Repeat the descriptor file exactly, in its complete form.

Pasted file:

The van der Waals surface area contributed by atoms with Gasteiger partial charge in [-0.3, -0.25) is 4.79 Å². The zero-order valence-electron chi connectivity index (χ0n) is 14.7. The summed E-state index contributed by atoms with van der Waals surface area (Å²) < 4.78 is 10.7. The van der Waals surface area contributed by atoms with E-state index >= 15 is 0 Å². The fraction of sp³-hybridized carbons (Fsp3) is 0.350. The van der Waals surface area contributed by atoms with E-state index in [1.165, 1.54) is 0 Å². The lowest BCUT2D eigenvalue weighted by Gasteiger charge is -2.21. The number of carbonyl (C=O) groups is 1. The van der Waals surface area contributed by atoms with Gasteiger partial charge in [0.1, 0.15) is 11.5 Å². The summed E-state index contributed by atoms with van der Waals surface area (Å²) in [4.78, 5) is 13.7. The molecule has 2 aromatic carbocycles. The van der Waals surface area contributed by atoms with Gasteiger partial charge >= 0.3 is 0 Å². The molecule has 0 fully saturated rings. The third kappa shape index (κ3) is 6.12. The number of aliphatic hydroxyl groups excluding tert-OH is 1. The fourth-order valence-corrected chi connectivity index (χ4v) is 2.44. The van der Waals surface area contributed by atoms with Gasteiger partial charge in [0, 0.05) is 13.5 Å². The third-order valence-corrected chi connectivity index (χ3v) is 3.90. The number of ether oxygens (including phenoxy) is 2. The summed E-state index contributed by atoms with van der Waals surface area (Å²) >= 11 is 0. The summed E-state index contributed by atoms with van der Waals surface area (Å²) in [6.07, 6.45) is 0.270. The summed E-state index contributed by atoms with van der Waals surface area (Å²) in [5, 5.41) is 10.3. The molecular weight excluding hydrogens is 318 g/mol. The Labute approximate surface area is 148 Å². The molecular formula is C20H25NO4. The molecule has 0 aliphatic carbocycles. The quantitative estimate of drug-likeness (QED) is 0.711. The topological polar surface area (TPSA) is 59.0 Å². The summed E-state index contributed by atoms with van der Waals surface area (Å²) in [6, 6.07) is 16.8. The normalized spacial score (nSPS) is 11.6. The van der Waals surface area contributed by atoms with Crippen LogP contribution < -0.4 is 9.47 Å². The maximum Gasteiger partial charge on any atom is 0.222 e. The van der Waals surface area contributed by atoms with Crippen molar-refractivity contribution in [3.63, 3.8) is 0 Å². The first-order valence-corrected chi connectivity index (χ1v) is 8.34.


The van der Waals surface area contributed by atoms with Gasteiger partial charge in [-0.3, -0.25) is 4.79 Å². The zero-order valence-electron chi connectivity index (χ0n) is 14.7. The summed E-state index contributed by atoms with van der Waals surface area (Å²) < 4.78 is 10.7. The van der Waals surface area contributed by atoms with E-state index >= 15 is 0 Å². The fraction of sp³-hybridized carbons (Fsp3) is 0.350. The van der Waals surface area contributed by atoms with E-state index in [1.165, 1.54) is 0 Å². The lowest BCUT2D eigenvalue weighted by Gasteiger charge is -2.21. The number of carbonyl (C=O) groups is 1. The van der Waals surface area contributed by atoms with Gasteiger partial charge in [0.1, 0.15) is 11.5 Å². The summed E-state index contributed by atoms with van der Waals surface area (Å²) in [4.78, 5) is 13.7. The molecule has 2 aromatic carbocycles. The van der Waals surface area contributed by atoms with Gasteiger partial charge >= 0.3 is 0 Å². The molecule has 0 fully saturated rings. The third kappa shape index (κ3) is 6.12. The number of aliphatic hydroxyl groups excluding tert-OH is 1. The fourth-order valence-corrected chi connectivity index (χ4v) is 2.44. The van der Waals surface area contributed by atoms with Gasteiger partial charge in [0, 0.05) is 13.5 Å². The third-order valence-corrected chi connectivity index (χ3v) is 3.90. The number of ether oxygens (including phenoxy) is 2. The summed E-state index contributed by atoms with van der Waals surface area (Å²) >= 11 is 0. The summed E-state index contributed by atoms with van der Waals surface area (Å²) in [6.07, 6.45) is 0.270. The summed E-state index contributed by atoms with van der Waals surface area (Å²) in [5, 5.41) is 10.3. The molecular weight excluding hydrogens is 318 g/mol. The Labute approximate surface area is 148 Å². The molecular formula is C20H25NO4. The molecule has 0 aliphatic carbocycles. The quantitative estimate of drug-likeness (QED) is 0.711. The topological polar surface area (TPSA) is 59.0 Å². The summed E-state index contributed by atoms with van der Waals surface area (Å²) in [6, 6.07) is 16.8. The normalized spacial score (nSPS) is 11.6. The van der Waals surface area contributed by atoms with Crippen LogP contribution < -0.4 is 9.47 Å². The maximum Gasteiger partial charge on any atom is 0.222 e. The van der Waals surface area contributed by atoms with Crippen molar-refractivity contribution in [3.63, 3.8) is 0 Å². The first-order valence-corrected chi connectivity index (χ1v) is 8.34.